For those with disabilities or certain medical conditions, Halloween can often be more "trick" than "treat" as the annual fall festivity can present unique challenges. For instance, people that use wheelchairs or crutches may find it difficult to navigate porch steps, while those with food allergies or feeding tubes may have to rule out the usual candies, and people with autism might find trick-or-treating overstimulating.
Enter the University of Michigan-Flint which will host an evening of trick-or-treating that is accessible for all individuals through its Inclusive Hallowen, 5-7:30 p.m, Oct. 28 in the Harding Mott University Center. The event, which is open to all ages, brings together numerous campus units and community organizations, including the Disability Network, Silent Events and Laugh & Learn Autism Therapy, to make Halloween a fun and barrier-free experience for all.
Laura Martin, administrative specialist at UM-Flint's School of Education & Human Services and creator of Inclusive Halloween, said that the event is "bigger and better than ever" as it returns from a two-year hiatus due to the pandemic. The evening's programming will include a silent disco, arts and crafts, games, costumed characters, trick-or-treat tables and more. "Above all, Inclusive Halloween is a celebration where everyone is invited, everyone is included, and everyone is welcomed," said Martin.
"We've designed this event to be a safe, judgment-free zone where the entire family can relax and have fun. Simple things like offering nonedible treats in addition to candy opens the Halloween experience up to more people," said Melissa Sreckovic, associate professor of education, director of the Honors Program and co-organizer of the event. "The fact that we can work alongside our community partners and families to make this event possible is inspiring and I can't wait to celebrate with all of them on campus."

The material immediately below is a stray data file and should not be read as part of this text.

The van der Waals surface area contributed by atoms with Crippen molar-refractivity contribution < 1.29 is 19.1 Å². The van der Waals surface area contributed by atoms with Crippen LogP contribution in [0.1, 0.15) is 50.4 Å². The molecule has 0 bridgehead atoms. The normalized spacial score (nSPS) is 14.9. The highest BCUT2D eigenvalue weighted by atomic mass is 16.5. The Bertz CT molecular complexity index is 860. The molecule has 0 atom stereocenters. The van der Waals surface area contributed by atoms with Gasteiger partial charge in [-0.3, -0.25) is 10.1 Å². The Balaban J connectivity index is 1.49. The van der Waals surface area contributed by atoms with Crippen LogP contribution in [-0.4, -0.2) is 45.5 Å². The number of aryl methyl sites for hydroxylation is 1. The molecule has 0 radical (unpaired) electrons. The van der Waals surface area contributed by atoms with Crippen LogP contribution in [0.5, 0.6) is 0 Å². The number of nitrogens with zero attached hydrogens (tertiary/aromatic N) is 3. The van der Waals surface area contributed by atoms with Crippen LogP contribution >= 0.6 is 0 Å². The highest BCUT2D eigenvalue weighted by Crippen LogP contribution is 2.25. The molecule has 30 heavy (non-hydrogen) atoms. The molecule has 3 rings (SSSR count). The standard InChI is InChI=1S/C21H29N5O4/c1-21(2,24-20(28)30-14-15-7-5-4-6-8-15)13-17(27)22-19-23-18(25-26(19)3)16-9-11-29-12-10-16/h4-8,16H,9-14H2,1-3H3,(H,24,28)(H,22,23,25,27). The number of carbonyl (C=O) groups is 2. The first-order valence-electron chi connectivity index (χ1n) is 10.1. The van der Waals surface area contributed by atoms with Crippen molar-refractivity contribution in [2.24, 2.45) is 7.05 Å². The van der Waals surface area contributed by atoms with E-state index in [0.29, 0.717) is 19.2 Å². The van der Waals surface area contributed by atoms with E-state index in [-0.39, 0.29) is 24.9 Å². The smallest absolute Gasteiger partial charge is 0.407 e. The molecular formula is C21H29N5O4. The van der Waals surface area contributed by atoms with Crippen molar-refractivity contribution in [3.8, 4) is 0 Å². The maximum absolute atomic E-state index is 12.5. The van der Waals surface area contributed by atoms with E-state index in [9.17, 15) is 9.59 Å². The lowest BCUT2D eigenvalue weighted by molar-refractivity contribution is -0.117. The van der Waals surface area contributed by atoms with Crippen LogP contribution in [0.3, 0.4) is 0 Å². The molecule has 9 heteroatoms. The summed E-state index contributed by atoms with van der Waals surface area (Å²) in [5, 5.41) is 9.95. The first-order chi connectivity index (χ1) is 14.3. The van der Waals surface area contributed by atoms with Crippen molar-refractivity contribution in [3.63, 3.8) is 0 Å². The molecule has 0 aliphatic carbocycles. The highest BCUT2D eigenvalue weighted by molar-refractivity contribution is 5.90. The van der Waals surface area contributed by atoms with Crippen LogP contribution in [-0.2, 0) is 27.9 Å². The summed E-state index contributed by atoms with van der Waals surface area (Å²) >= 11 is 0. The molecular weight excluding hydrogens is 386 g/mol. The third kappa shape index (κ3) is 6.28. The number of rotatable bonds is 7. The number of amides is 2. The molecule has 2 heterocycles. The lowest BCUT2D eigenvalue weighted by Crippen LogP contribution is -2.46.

UM-Flint first hosted Inclusive Halloween in 2019, bringing 100 volunteers and more than 250 community members to campus for the event that Martin said received "overwhelmingly positive" feedback. A centerpiece of the 2022 celebration is the addition of both "scary" and "happy" trick-or-treat rooms, making the experience approachable for all attendees. The "scary" room will feature dimmed lights and traditional decorations like skeletons, spiders and witches. The "happy" room will be bright and cheery by comparison. Also new this year, participating community organizations will offer resource tables to promote their services to attending families.
Inclusive Halloween is one of a number of programs Sreckovic and others at the university have spearheaded to increase accessibility for those with disabilities and elevate understanding in the wider community. In 2021, Sreckovic and Christine Kenney, associate professor of education, created and delivered a professional development training session for UM-Flint police officers on autism, with the goal of improving the outcomes of interactions between law enforcement and autistic people. In April, "Officer Friendly Day" continued this work at an event that saw law enforcement and those with autism and their families meet and develop positive relationships.
"Every individual should feel welcomed, accepted and safe," said Martin. "Our hope is that programming like Inclusive Halloween can play a small part in helping people of all ages and life circumstances have fun and feel they are a member of a supportive community."
Logan McGrady is the marketing & digital communication manager for the Office of Marketing and Communication.